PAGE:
Failure To Observe School Bus Stop Rules Estimated At 242,000 Times Daily As many as 242,000 vehicles illegally pass school buses daily, even in several dozen states where buses are outfitted with automatic cameras that record violations. That technology has been around for more than a decade, but enforcement is still a work in progress, Stateline reported. It’s hard to know exactly how those shortcomings have affected kids’ safety, mostly because no one really tracks deaths and injuries from cars passing stopped buses. Stateline Daily


School Absenteeism Doubled During/After Pandemic

Nearly 30% of public school students were chronically absent nationwide in the 2021-2022 school year, compared with about 16% in 2017-2018 before the pandemic, according to Attendance Works, a nonprofit that addresses chronic absences, and the Everyone Graduates Center at Johns Hopkins University School of Education. Chronic absenteeism is defined as a student missing a tenth or more of the school year for any reason. In addition to homes with financial or social challenges, Attendance Works director Hedy Chang said sometimes even affluent parents don’t recognize the necessity of school attendance because the pandemic and remote learning appeared to show them that “you can always make up the work.” Some school districts are hiring private companies to help address chronic absenteeism. In Maryland, several districts have hired Concentric Educational Solutions, a Baltimore-based tutoring and outreach company, to help with student engagement, according to David Heiber, founder and CEO of the company. The company is now working in 12 states, he said. States Newsroom



Police Departments Are Turning To AI To Sift Through Backlog Of Unreviewed Body-Cam Footage
Body camera video is collected but rarely reviewed. Some cities are looking to new technology to examine this stockpile of footage to identify problematic officers and patterns of behavior. Over the last decade, police departments across the U.S. have spent millions of dollars equipping their officers with body-worn cameras that record what happens as they go about their work. Everything from traffic stops to welfare checks to responses to active shooters is now documented on video. But. Most of what is recorded is simply stored away, never seen by anyone. Axon, the nation’s largest provider of police cameras and of cloud storage for the video they capture, has a database of footage that has grown from around 6 terabytes in 2016 to more than 100 petabytes today. That’s enough to hold more than 5,000 years of high definition video. A growing group of companies and researchers are offering analytic tools powered by artificial intelligence to help tackle that data problem. Propublica via Route Fifty.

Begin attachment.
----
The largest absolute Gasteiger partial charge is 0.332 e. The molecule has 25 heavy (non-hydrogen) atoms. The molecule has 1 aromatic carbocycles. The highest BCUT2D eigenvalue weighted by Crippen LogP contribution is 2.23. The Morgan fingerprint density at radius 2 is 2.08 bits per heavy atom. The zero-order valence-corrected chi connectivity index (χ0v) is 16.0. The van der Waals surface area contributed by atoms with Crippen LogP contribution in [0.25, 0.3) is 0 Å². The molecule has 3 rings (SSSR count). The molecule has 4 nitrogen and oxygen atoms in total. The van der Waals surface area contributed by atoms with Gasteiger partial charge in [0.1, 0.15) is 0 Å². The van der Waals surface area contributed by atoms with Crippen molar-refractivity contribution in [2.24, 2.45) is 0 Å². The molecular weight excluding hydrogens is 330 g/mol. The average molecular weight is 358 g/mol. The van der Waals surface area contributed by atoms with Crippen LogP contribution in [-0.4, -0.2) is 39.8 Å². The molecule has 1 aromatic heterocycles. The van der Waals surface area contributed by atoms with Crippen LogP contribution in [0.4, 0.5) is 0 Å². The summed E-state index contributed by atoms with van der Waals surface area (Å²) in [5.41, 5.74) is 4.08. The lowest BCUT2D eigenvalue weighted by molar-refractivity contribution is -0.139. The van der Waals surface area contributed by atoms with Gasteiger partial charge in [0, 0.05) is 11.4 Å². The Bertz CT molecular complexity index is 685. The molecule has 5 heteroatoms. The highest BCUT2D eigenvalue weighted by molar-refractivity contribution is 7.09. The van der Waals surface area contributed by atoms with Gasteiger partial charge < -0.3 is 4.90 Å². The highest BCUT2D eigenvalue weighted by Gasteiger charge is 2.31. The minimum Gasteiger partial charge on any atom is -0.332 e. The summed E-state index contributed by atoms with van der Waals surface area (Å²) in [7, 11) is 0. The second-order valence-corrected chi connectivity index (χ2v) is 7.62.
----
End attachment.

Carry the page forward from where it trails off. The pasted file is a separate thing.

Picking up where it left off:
COURT BACKLOGS: South Carolina's top prosecutor wants a team of traveling attorneys and investigators to help end a backlog of criminal cases across the state. At least 11,600 cases statewide involve suspects who were indicted at least three years ago and are still waiting for their day in court, according to the South Carolina Daily Gazette. Stateline Daily


By the Numbers: About 1,200 is the number of historical markers around Florida, recognizing noteworthy people and events. Just 20 of those markers are dedicated to women. A bill advancing through the House would require many more markers honoring women and their contributions to the state. (Florida Politics) VIA PLURIBUS


Five Years Later, New Hampshire’s Community Power Law Is Reshaping the Electricity Market -- The statewide community power coalition will become the state’s second-largest electrical supplier this spring after it adds another 29 communities to the program. Member towns in New Hampshire’s year-old Community Power Coalition are reaping the benefits of banding together to buy electricity on their own. As of Feb. 1, residential and small commercial customers in the coalition’s 16 active member communities will pay a base electricity rate of 8.1 cents per kilowatt-hour, a 26% reduction from their already-competitive rate of 10.9 cents per kWh. Another 29 communities are planning to enjoy the lower rate after they launch their own programs this spring, effectively making the statewide coalition the second-largest electrical supplier in the state. Energy News Network via Route Fifty




From this week’s dispatch by Megan E, federal affairs director for our national affiliate, People’s Action:

Hello People's Action!

Last week, the House passed a tax bill that paired an extension of Trump’s corporate tax breaks with an expansion of the Child Tax Credit. The Senate won’t take up the bill until March.  The Hill describes the content of the bill: “Currently, the tax credit offers a break of up to $2,000 per child, with potentially $1,600 of that being refundable. The bill would incrementally raise the amount of the credit available as a refund, increasing it to $1,800 for 2023 tax returns, $1,900 for the following year, and $2,000 for 2025 tax returns. The bill also adjusts the topline credit amount to temporarily grow at the rate of inflation.” Due to Republican opposition, the tax credit does not extend to parents with less than $2,500 in income nor will there be monthly payments as was contained in the American Rescue Plan Act (those provisions expired).

“On average, households the tax credit benefits would see a tax cut of $680 in 2023, according to the Tax Policy Center. About half of households with income under $21,000 a year would see a tax cut, and the same is true for just under a quarter of households making less than $40,500 a year. But the bill would also benefit the top 1% of income earners — those making above $980,000. Those households would see an after-tax income boost of 0.5% ($9,500) in 2023, according to the Center’s estimates.”

Congratulations to People’s Action’s Care Over Cost campaign for getting stories and quotes in this Guardian article on the Biden administration’s new prior authorization rule. Please retweet us or otherwise share the article. 


woody woodruff


M.A. and Ph.d. from University of Maryland Merrill College of Journalism, would-be radical, sci-fi fan... retired to a life of keyboard radicalism...